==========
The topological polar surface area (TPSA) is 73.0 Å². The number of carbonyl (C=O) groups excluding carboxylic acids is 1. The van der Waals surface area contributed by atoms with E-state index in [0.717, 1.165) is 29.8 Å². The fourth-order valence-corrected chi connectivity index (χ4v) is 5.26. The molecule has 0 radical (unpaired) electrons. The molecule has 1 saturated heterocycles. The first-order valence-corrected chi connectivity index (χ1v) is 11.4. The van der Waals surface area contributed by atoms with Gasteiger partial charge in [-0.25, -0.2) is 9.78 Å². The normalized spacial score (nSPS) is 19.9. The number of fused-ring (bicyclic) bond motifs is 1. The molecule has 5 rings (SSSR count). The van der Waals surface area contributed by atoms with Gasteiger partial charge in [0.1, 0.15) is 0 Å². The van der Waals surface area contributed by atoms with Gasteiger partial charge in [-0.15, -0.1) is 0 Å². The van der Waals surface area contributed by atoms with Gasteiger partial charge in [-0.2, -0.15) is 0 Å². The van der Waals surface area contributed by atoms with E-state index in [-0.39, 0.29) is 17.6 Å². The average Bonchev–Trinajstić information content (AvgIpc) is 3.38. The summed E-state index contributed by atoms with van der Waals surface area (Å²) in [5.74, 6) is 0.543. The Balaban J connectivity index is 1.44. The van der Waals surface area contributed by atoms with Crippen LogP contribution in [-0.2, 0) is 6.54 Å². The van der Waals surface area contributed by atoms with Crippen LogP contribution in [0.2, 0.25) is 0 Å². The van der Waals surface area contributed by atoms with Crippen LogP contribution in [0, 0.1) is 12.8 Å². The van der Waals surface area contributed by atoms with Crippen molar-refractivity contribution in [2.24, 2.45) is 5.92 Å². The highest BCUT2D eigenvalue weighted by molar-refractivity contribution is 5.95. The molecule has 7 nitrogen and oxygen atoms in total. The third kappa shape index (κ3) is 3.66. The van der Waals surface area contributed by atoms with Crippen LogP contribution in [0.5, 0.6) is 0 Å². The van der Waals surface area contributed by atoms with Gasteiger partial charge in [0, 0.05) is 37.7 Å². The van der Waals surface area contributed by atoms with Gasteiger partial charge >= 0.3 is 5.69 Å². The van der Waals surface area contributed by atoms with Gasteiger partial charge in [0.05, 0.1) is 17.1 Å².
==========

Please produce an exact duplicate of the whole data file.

The topological polar surface area (TPSA) is 73.0 Å². The number of carbonyl (C=O) groups excluding carboxylic acids is 1. The van der Waals surface area contributed by atoms with E-state index in [0.717, 1.165) is 29.8 Å². The fourth-order valence-corrected chi connectivity index (χ4v) is 5.26. The molecule has 0 radical (unpaired) electrons. The molecule has 1 saturated heterocycles. The first-order valence-corrected chi connectivity index (χ1v) is 11.4. The van der Waals surface area contributed by atoms with Gasteiger partial charge in [-0.25, -0.2) is 9.78 Å². The normalized spacial score (nSPS) is 19.9. The number of fused-ring (bicyclic) bond motifs is 1. The molecule has 5 rings (SSSR count). The van der Waals surface area contributed by atoms with Gasteiger partial charge in [0.1, 0.15) is 0 Å². The van der Waals surface area contributed by atoms with Gasteiger partial charge in [-0.15, -0.1) is 0 Å². The van der Waals surface area contributed by atoms with Gasteiger partial charge in [-0.2, -0.15) is 0 Å². The van der Waals surface area contributed by atoms with E-state index in [-0.39, 0.29) is 17.6 Å². The average Bonchev–Trinajstić information content (AvgIpc) is 3.38. The summed E-state index contributed by atoms with van der Waals surface area (Å²) in [5.74, 6) is 0.543. The Balaban J connectivity index is 1.44. The van der Waals surface area contributed by atoms with Crippen LogP contribution in [-0.2, 0) is 6.54 Å². The van der Waals surface area contributed by atoms with Crippen LogP contribution in [0.2, 0.25) is 0 Å². The van der Waals surface area contributed by atoms with Crippen LogP contribution in [0, 0.1) is 12.8 Å². The van der Waals surface area contributed by atoms with Crippen molar-refractivity contribution in [2.24, 2.45) is 5.92 Å². The highest BCUT2D eigenvalue weighted by molar-refractivity contribution is 5.95. The molecule has 7 nitrogen and oxygen atoms in total. The third kappa shape index (κ3) is 3.66. The van der Waals surface area contributed by atoms with Crippen LogP contribution in [0.5, 0.6) is 0 Å². The van der Waals surface area contributed by atoms with Gasteiger partial charge in [0, 0.05) is 37.7 Å². The van der Waals surface area contributed by atoms with Gasteiger partial charge >= 0.3 is 5.69 Å². The van der Waals surface area contributed by atoms with Gasteiger partial charge in [0.05, 0.1) is 17.1 Å².